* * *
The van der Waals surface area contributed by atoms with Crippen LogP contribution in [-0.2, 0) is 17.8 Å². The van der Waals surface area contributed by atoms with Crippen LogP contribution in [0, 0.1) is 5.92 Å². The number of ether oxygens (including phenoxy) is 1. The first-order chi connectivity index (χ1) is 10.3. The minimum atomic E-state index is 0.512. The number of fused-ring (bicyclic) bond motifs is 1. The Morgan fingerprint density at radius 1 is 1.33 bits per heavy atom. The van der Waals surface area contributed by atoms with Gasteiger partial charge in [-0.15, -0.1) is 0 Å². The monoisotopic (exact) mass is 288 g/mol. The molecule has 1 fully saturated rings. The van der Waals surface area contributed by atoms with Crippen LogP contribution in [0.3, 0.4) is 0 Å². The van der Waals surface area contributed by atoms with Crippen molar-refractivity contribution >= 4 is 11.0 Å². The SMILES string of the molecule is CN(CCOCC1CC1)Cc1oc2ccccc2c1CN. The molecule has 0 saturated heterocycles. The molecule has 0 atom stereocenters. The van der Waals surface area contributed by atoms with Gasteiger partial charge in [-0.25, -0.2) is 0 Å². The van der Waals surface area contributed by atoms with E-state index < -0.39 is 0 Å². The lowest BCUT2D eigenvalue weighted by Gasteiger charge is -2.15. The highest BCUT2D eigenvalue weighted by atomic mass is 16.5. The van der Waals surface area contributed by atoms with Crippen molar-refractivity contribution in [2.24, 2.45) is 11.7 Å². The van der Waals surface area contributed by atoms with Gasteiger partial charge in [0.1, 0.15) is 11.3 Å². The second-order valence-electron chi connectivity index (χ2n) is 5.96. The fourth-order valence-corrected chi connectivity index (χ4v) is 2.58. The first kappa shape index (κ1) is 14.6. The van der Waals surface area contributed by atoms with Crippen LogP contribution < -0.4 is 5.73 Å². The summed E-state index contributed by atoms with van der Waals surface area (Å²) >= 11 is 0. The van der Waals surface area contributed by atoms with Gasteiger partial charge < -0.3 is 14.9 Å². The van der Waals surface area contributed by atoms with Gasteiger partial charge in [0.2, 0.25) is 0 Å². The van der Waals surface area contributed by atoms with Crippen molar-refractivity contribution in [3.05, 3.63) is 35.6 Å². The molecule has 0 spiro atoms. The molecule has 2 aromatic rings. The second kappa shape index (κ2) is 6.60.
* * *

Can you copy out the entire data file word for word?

The van der Waals surface area contributed by atoms with Crippen LogP contribution in [-0.2, 0) is 17.8 Å². The van der Waals surface area contributed by atoms with Crippen LogP contribution in [0, 0.1) is 5.92 Å². The number of ether oxygens (including phenoxy) is 1. The first-order chi connectivity index (χ1) is 10.3. The minimum atomic E-state index is 0.512. The number of fused-ring (bicyclic) bond motifs is 1. The Morgan fingerprint density at radius 1 is 1.33 bits per heavy atom. The van der Waals surface area contributed by atoms with Gasteiger partial charge in [-0.15, -0.1) is 0 Å². The monoisotopic (exact) mass is 288 g/mol. The molecule has 1 fully saturated rings. The van der Waals surface area contributed by atoms with Crippen LogP contribution in [0.3, 0.4) is 0 Å². The van der Waals surface area contributed by atoms with Crippen molar-refractivity contribution >= 4 is 11.0 Å². The SMILES string of the molecule is CN(CCOCC1CC1)Cc1oc2ccccc2c1CN. The molecule has 0 saturated heterocycles. The molecule has 0 atom stereocenters. The van der Waals surface area contributed by atoms with Gasteiger partial charge in [-0.25, -0.2) is 0 Å². The van der Waals surface area contributed by atoms with E-state index < -0.39 is 0 Å². The lowest BCUT2D eigenvalue weighted by Gasteiger charge is -2.15. The highest BCUT2D eigenvalue weighted by atomic mass is 16.5. The van der Waals surface area contributed by atoms with Crippen molar-refractivity contribution in [2.24, 2.45) is 11.7 Å². The van der Waals surface area contributed by atoms with Gasteiger partial charge in [0.1, 0.15) is 11.3 Å². The second-order valence-electron chi connectivity index (χ2n) is 5.96. The fourth-order valence-corrected chi connectivity index (χ4v) is 2.58. The first kappa shape index (κ1) is 14.6. The van der Waals surface area contributed by atoms with Crippen LogP contribution < -0.4 is 5.73 Å². The summed E-state index contributed by atoms with van der Waals surface area (Å²) >= 11 is 0. The van der Waals surface area contributed by atoms with Gasteiger partial charge < -0.3 is 14.9 Å². The van der Waals surface area contributed by atoms with Gasteiger partial charge in [0.2, 0.25) is 0 Å². The van der Waals surface area contributed by atoms with Crippen molar-refractivity contribution in [3.05, 3.63) is 35.6 Å². The molecule has 0 spiro atoms. The molecule has 2 aromatic rings. The second kappa shape index (κ2) is 6.60.